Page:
In her girlhood Mrs. Perkins had herself fancied Mr. Parker, and now in her widowhood, she felt an unusual interest in the failing health of his wife. No one replied to her remark, and Mrs. Bates continued: "It really used to make my heart ache to see the little forlorn thing sit there in the gallery, fixed up so old and fussy, and then to see her sister prinked out like a milliner's show window, a puckerin' and twistin', and if she happens to catch her sister's eye, I have actually seen her turn up her nose at her,—so—" and Mrs. Bates's nasal organ went up towards her eyebrows in imitation of the look which Ella sometimes gave Mary. "It's wicked in me, perhaps," said Mrs. Bates, "but pride must have a fall, and I do hope I shall live to see the day when Ella Campbell won't be half as well off as her sister."

"I think Mrs. Campbell is answerable for some of Ella's conduct," said Mrs. Knight, "for I believe she suffered her to visit the poor-house but once while Mary was there."

"I guess she'll come oftener now she's living with a city bug," rejoined Mrs. Perkins.

Just then there was the sound of carriage wheels, and a woman near the door exclaimed, "If you'll believe it there she is now, going right straight into Mrs. Mason's yard."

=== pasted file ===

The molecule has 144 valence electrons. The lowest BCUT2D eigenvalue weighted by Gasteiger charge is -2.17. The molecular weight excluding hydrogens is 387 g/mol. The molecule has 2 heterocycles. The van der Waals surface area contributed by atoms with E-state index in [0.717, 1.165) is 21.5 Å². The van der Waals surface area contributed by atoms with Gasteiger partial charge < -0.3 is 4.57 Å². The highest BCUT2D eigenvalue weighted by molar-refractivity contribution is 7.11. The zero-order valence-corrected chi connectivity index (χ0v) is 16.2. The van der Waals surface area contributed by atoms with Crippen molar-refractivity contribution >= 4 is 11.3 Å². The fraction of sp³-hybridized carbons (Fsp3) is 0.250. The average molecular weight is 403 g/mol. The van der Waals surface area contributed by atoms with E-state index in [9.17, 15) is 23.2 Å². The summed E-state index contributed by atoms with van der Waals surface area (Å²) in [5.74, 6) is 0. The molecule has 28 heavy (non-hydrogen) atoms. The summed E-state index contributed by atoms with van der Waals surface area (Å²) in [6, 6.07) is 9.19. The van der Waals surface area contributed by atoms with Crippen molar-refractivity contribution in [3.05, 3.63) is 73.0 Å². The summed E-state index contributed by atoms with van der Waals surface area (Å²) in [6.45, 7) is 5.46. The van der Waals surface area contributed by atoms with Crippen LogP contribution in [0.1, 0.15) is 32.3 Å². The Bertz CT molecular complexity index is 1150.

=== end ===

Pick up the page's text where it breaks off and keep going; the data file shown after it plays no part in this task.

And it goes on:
"Well, if that don't beat me," said Mrs. Perkins. "Seems to me I'd have waited a little longer for look's sake. Can you see what she's got on from here?" and the lady made a rush for the window to ascertain if possible that important fact.

Meantime the carriage steps were let down and Mrs. Campbell alighted. As Mrs. Knight's guests had surmised, she was far more ready to visit Mary now than heretofore. Ella, too, had been duly informed by her waiting-maid that she needn't mind denying that she had a sister to the Boston girls who were spending a summer in Chicopee.

"To be sure," said Sarah, "she'll never be a fine lady like you and live in the city; but then Mrs. Mason is a very respectable woman, and will no doubt put her to a trade, which is better than being a town pauper; so you mustn't feel above her any more, for it's wicked, and Mrs. Campbell wouldn't like it, for you know she and I are trying to bring you up in the fear of the Lord."

Accordingly Ella was prepared to greet her sister more cordially than she had done before in a long time, and Mary that day took her first lesson in learning that too often friends come and go with prosperity. But she did not think of it then. She only knew that her sister's arm was around her neck, and her sister's kiss upon her cheek. With a cry of joy, she exclaimed, "Oh, Ella, I knew you'd be glad to find me so happy."

But Ella wasn't particularly glad. She was too thoroughly heartless to care for any one except herself, and her reception of her sister was more the result of Sarah's lesson, and of a wish expressed by Mrs. Campbell, that she would "try and behave as well as she could towards Mary." Mrs. Campbell, too, kissed the little girl, and expressed her pleasure at finding her so pleasantly situated; and then dropping languidly upon the sofa, asked for Mrs. Mason, who soon appeared, and received her visitor with her accustomed politeness.